Just imagine; if one swarm of locusts can occupy the entire size of London, then it means that all this money being injected to fight the spread of locusts in East and Horn of Africa goes to the manufacturers of such chemicals. Will anything remain to support this poor farmer in Kenya whose crops have been eaten up by the locusts? Nothing because it was not in the budget.

The same publication, Mail Online, reports that 25.5 million people in East Africa are suffering from hunger and malnutrition. Millions of others are food insecure.

In the book of Exodus, chapter sixteen verse thirty-five, God is reported to have feed the children of Israel in the desert for forty good years with “Manna” which fell from heaven like rain everyday except on the Sabbath until they reached the borders of Canaan, the promised land.

A quick google search for nutrients in locusts revealed that desert locusts contain adequate amounts of iodine, phosphorus, iron, thiamine, riboflavin, niacin, calcium, magnesium, selenium plus low amount of carbohydrates.

My seventy-three years old elder brother in the village, Mr. Dominico Otika, revealed to me that he ate locusts when they invaded the village in 1962. He says locust should be boiled first and sun-dried before being eaten.  He says one should not eat too much of it.

According to journalist, Julius Ocungi, the Kitgum based Uganda Radio Network (URN) correspondent, some women of Akwang sub-county, in Kitgum district were actually sun-drying some of the desert locusts which invaded their sub-county when he went to the area to see the damage caused by the locusts on Wednesday February 12, 2020.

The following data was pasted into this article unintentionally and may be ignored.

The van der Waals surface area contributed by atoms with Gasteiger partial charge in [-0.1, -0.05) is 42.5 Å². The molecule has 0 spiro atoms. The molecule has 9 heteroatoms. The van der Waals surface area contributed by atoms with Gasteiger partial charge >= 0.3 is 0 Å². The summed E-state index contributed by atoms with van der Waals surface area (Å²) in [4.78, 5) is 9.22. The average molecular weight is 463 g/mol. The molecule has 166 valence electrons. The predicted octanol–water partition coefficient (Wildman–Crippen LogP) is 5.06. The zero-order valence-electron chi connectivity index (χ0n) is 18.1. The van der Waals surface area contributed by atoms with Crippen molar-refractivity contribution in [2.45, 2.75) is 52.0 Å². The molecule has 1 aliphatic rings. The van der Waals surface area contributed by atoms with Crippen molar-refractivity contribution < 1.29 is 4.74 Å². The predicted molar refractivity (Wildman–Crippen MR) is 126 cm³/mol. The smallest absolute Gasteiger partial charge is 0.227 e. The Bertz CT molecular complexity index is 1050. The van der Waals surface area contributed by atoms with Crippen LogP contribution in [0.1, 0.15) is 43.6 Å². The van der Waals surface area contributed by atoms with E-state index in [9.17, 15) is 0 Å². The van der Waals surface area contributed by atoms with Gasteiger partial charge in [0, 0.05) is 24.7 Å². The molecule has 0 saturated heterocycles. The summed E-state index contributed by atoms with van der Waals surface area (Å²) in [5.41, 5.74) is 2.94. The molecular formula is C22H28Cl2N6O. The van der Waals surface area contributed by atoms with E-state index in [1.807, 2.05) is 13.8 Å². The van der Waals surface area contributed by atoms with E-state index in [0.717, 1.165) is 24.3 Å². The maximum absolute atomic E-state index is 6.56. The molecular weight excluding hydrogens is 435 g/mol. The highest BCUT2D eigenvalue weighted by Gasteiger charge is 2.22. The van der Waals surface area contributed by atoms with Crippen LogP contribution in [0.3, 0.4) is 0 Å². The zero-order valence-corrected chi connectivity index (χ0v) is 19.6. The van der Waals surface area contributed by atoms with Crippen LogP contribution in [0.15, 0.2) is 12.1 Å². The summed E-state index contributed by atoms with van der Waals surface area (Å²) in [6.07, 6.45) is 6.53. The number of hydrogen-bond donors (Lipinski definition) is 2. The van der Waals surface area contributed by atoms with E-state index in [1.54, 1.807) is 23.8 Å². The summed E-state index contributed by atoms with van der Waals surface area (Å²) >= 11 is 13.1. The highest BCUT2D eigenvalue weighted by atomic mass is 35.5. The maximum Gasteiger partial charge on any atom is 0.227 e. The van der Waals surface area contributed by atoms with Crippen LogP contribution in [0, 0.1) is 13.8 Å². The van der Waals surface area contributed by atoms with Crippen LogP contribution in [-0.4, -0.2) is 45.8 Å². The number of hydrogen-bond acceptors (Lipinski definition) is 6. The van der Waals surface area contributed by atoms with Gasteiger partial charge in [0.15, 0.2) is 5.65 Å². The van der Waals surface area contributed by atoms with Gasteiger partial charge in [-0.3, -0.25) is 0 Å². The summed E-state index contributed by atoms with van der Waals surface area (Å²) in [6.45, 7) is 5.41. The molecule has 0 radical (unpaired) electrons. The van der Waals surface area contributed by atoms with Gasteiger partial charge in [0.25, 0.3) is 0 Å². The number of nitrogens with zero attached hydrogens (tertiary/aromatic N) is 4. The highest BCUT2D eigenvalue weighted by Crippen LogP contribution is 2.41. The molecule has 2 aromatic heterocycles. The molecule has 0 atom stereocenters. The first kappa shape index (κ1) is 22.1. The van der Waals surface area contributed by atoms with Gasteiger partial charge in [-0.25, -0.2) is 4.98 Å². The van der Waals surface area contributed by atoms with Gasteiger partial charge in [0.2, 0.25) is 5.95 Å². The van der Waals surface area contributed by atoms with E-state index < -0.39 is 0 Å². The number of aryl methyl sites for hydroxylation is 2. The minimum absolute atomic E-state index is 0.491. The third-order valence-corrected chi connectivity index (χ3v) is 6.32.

According to another publication, the SciDev Net of June 08, 2015, desert locusts could boost food security and offer protection against chronic diseases. It was quoting a study published in PLOS One on May 13, 2015.

“Researchers based in Kenya and United States assessed whether desert locusts contain high levels of chemicals known as phytosterols that could control heart-related diseases.

Mr. Baldwyn Torto, a scientist with International Center for Insect Physiology and Ecology (Kenya) says phytosterols block absorption of cholesterol-, a chemical which increases one’s risk of getting heart and other cardiovascular diseases.

Instead of spraying these god-sent swarms of locusts let the local poor community who live on less than one dollar a day catch and dry these locusts and they revert the funds spent on buying the chemicals and other imputes use in the work to buy these locusts in kilograms.

If you can offer US$ 10 for every kilogram of locusts sun-dried, then I can assure and guarantee you that lives in this unfortunate African continent will not only be transformed, but everybody will be healthier.

United Nation’s Secretary General, Antonio Guterres, should stand firm to safeguard and guarantee food security to Africans after their farmland has been contaminated by chemicals through excessive use of chemicals. Stop the use of pesticides in Africa.